- The Washington Times - Monday, April 6, 2009

BAGHDAD (AP) - A string of bombing attacks in Baghdad on Monday killed at least 16 people and wounded 56 others, as the U.S. military reported its first combat death in Iraq in about three weeks.

The first attack occurred in the morning when a car bomb exploded in the center of the capital, killing at least six people and wounding 16, said an Iraqi police official, who described them as mostly day laborers looking for work.

About an hour later at 8:30 a.m., a roadside bomb targeting a police patrol in eastern Baghdad killed two more people and wounded six others, said another police official.

Then just a half hour afterward, two other car bombs exploded in different markets in the largely Shiite eastern parts of the capital, killing a total of eight people and wounding 34, said a security official.

It was not clear if any of the attacks were connected. All officials spoke on condition of anonymity because they were not authorized to speak to the press.

The explosions come amid a period of relative calm in most of Iraq, where violence has dropped by more than 90 percent. But with U.S. forces drawing down their operations under a plan by President Barack Obama to remove combat troops from the country by Aug. 31, 2010, some U.S. military and Iraqi government officials have privately expressed concerns about an increase in violence.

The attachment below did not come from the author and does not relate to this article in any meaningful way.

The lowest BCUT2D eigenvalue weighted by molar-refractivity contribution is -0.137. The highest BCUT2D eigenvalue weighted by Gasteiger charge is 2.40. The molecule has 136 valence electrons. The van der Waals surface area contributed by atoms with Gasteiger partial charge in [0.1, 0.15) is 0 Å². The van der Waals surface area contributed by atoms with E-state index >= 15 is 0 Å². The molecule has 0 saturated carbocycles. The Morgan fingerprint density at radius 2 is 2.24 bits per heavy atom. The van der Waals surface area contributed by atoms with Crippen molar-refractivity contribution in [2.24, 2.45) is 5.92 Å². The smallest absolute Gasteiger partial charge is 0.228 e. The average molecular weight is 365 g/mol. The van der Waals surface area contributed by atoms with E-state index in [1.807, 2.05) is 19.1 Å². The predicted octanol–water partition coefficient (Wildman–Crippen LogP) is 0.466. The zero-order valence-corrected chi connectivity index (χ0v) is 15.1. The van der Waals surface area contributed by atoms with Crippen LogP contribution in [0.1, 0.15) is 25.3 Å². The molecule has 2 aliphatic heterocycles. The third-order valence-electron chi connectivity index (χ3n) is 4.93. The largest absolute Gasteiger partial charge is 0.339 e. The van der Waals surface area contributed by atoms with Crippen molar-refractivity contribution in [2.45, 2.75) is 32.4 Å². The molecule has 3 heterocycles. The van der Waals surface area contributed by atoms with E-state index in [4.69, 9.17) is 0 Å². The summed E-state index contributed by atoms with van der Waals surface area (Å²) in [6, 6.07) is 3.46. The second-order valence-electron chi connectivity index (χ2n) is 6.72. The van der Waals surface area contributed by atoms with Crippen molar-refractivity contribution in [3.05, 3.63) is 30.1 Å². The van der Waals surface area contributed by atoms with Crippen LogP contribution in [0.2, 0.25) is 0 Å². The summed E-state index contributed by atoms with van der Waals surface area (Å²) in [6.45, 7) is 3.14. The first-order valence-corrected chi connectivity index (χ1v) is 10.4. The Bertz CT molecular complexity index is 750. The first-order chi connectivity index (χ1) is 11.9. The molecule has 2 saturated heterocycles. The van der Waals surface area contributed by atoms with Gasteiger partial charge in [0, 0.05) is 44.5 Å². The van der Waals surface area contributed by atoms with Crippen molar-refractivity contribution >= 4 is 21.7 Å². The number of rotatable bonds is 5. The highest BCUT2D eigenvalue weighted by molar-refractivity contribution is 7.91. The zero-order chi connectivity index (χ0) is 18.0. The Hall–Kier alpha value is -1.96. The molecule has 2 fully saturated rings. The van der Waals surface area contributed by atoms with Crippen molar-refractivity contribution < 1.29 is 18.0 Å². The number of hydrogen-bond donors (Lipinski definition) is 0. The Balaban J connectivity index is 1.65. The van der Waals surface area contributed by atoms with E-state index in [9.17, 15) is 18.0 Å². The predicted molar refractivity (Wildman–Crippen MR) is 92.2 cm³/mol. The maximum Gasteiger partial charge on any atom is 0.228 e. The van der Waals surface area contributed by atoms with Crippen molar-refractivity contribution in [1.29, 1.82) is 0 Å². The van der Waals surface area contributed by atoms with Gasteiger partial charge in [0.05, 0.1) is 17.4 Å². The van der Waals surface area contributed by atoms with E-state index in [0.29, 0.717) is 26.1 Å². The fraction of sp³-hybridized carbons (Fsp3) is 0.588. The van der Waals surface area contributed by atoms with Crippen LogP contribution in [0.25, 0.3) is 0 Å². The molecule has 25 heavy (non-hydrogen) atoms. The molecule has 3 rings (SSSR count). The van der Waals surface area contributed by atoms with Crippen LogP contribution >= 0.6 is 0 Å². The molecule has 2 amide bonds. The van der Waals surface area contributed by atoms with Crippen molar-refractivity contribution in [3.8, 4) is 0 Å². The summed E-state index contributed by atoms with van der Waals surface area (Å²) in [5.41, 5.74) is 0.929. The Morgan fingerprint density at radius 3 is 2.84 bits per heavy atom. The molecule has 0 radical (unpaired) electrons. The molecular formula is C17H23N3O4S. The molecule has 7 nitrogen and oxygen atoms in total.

U.S. military officials have repeatedly described recent attacks as last ditch efforts by insurgents to ignite the kind of sectarian strife that saw the country nearly torn apart by a civil war in 2006 and 2007.

The U.S. military also announced Monday that an American soldier was killed in action the day before in Diyala province where insurgents remain active.

It was the first combat death suffered by U.S. forces in Iraq since March 16 when a soldier was killed by a roadside bomb in Baghdad.

Iraqi security forces and U.S. troops remain targets of insurgents, whose attacks often kill or injure civilian bystanders.

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Associated Press Writer Chelsea J. Carter contributed to this report.

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